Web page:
How To Handle A Violent Child, According To A Psychologist

Children usually aren’t violent because they’re angry.

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A child pushes their sibling at home while playing with toys.
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When a kid hits, yells, or bites, many parents view the behavior through one of two lenses: It’s indicative of a deep-seated anger issue or it’s desperation for catharsis. According to Alan Kazdin, Ph.D., a Yale University professor of psychology and child psychiatry, those are mid-century perspectives that modern research has debunked. A seemingly angry kid won’t necessarily become an angry adult. A seemingly angry kid may not be angry at all.

“We really don’t need the old views anymore because they haven’t helped, and they haven’t been supported,” Kazdin explains. “Many people who are angry do not hit walls. The issue has to do with all kinds of other things.”

Kazdn points out that childhood violence can be caused by issues with the brain circuits for impulsiveness or the fact that engaging in (or watching) aggressive behavior triggers the same reward systems as when adults tango with drugs, sex, and food. It could even be that the behaviors have genetic links, exacerbated by corporal punishment or violent media.

Having worked with kids he characterizes as “the most aggressive and the most violent children possible,” Kazdin is as focused on parental inputs as violet outputs. “Parents are missing endless opportunities to run up and say, ‘You’ve been great so far today,’ and pat them on the head,” he says.

Research rejects the idea that positive reinforcement is some sort of “hippy layover.” The notion that kids are soft because they receive too much praise may contain an unsubtle, unscientific insight: Hard kids can be softened with compliments.

“If you want your kid to stop hitting the wall, we can almost guarantee that punishing hitting the wall is going to do zip,” says Kazdin. “On the other hand, praising the child for not doing that works.”

Another technique is to leverage simulation, a technique Kazdin uses with the most explosive children he works with. Kazdin’s simulations work by role-playing a triggering scenario. The kid is then coached to respond to the role play with an appropriate behavior, like crossed arms and an angry scowl. When they do respond correctly, specific praise is given. Slowly, the reaction can be crafted and honed. Reactions require practice and, in a sense, muscle memory.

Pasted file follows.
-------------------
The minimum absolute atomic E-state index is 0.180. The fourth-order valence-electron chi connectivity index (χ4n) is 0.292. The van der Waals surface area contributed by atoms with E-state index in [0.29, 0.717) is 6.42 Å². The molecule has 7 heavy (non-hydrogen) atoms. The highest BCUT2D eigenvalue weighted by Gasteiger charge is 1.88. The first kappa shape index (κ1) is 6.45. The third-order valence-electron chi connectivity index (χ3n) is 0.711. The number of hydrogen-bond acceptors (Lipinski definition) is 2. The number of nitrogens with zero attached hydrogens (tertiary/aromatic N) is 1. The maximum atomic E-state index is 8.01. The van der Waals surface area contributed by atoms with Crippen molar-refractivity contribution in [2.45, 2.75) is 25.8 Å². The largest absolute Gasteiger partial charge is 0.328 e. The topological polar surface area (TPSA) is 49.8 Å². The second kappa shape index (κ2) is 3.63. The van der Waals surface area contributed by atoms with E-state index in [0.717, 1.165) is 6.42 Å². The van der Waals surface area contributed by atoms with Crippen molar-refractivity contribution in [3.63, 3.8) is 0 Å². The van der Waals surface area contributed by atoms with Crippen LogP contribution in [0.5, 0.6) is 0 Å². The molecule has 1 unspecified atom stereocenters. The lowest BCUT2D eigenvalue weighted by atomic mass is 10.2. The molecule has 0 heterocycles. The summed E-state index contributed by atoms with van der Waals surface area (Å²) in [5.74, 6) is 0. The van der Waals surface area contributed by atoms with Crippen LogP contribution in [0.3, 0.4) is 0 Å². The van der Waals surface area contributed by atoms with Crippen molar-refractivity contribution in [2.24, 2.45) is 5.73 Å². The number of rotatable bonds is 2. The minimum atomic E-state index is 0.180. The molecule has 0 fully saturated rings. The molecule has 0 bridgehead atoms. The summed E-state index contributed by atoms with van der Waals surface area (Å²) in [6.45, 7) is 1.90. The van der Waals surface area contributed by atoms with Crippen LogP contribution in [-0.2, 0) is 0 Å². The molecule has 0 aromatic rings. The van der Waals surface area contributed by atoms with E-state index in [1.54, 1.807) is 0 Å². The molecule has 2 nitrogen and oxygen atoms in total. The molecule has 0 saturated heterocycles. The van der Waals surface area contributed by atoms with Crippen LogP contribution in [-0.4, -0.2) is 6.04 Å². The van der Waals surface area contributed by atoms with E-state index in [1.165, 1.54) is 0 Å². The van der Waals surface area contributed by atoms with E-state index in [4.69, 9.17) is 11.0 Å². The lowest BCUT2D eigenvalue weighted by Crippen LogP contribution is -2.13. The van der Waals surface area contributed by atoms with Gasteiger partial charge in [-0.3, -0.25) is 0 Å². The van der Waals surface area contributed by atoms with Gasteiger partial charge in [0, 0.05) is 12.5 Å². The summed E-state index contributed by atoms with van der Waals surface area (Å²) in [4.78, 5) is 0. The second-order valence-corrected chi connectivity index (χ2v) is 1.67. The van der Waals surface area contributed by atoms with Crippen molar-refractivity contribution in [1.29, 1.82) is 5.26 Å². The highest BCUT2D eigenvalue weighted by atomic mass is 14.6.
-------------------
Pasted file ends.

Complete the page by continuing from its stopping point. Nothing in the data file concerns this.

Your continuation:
“The key to changing the behavior of a child is not having the child ‘understand.’ That’s ridiculous,” says Kazdin. “They need to practice the behavior repeatedly. We can’t get you to play Rachmaninoff by explaining how Rachmaninoff works.”

What’s more, with this behavioral practice, brain scans show actual changes in the brain as the kid gets better.

Still, there’s not a one-size-fits-all solution, and some kids do exhibit violent or disruptive behavior that is part of a larger issue that warrants more aggressive intervention. “The warning sign is a complaint from someone else,” says Kazdin. “It will often be the school. It’s about impairment: anytime a behavior is interfering with functioning in daily life.”

If the behavior is truly worrisome, Kazdin suggests that parents take their children to the pediatrician. Nearly half of pediatric visits are for behavioral issues, which makes family doctors the first line of defense in catching intervention-worthy behaviors.

The Four-Pronged Approach to Handling a Violent Child

  • Don’t use violence. Modeling proper behavior is more practical than telling a child how they should act.
  • Take your child to a pediatrician immediately if you receive repeated complaints from their school about violent behavior. When bad behavior interrupts daily life, it’s a warning sign that your child needs help.
  • Do not take your child’s bad behavior as a sign of emotional release or deep-seated anger. Research has found that a child’s bad behavior can be linked to corporal punishment or violent media.

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